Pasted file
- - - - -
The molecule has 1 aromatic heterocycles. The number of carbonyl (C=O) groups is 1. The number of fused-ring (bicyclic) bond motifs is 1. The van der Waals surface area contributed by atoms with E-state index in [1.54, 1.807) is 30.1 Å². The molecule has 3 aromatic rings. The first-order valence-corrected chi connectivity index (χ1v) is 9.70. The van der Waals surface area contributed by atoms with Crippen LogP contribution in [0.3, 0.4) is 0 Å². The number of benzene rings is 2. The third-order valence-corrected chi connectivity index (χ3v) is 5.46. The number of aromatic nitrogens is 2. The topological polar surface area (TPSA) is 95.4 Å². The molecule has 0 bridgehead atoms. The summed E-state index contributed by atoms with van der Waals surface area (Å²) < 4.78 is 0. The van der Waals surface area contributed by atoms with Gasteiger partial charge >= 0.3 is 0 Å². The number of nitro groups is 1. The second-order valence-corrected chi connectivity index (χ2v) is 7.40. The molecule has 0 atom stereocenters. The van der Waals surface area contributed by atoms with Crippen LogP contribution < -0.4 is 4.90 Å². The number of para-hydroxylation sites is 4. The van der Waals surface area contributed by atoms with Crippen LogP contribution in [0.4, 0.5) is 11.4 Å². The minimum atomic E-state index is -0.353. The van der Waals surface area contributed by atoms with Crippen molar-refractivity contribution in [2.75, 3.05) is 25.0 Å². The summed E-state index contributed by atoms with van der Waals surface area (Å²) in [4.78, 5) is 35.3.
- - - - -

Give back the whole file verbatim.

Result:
The molecule has 1 aromatic heterocycles. The number of carbonyl (C=O) groups is 1. The number of fused-ring (bicyclic) bond motifs is 1. The van der Waals surface area contributed by atoms with E-state index in [1.54, 1.807) is 30.1 Å². The molecule has 3 aromatic rings. The first-order valence-corrected chi connectivity index (χ1v) is 9.70. The van der Waals surface area contributed by atoms with Crippen LogP contribution in [0.3, 0.4) is 0 Å². The number of benzene rings is 2. The third-order valence-corrected chi connectivity index (χ3v) is 5.46. The number of aromatic nitrogens is 2. The topological polar surface area (TPSA) is 95.4 Å². The molecule has 0 bridgehead atoms. The summed E-state index contributed by atoms with van der Waals surface area (Å²) < 4.78 is 0. The van der Waals surface area contributed by atoms with Gasteiger partial charge >= 0.3 is 0 Å². The number of nitro groups is 1. The second-order valence-corrected chi connectivity index (χ2v) is 7.40. The molecule has 0 atom stereocenters. The van der Waals surface area contributed by atoms with Crippen LogP contribution < -0.4 is 4.90 Å². The number of para-hydroxylation sites is 4. The van der Waals surface area contributed by atoms with Crippen LogP contribution in [0.4, 0.5) is 11.4 Å². The minimum atomic E-state index is -0.353. The van der Waals surface area contributed by atoms with Crippen molar-refractivity contribution in [2.75, 3.05) is 25.0 Å². The summed E-state index contributed by atoms with van der Waals surface area (Å²) in [4.78, 5) is 35.3.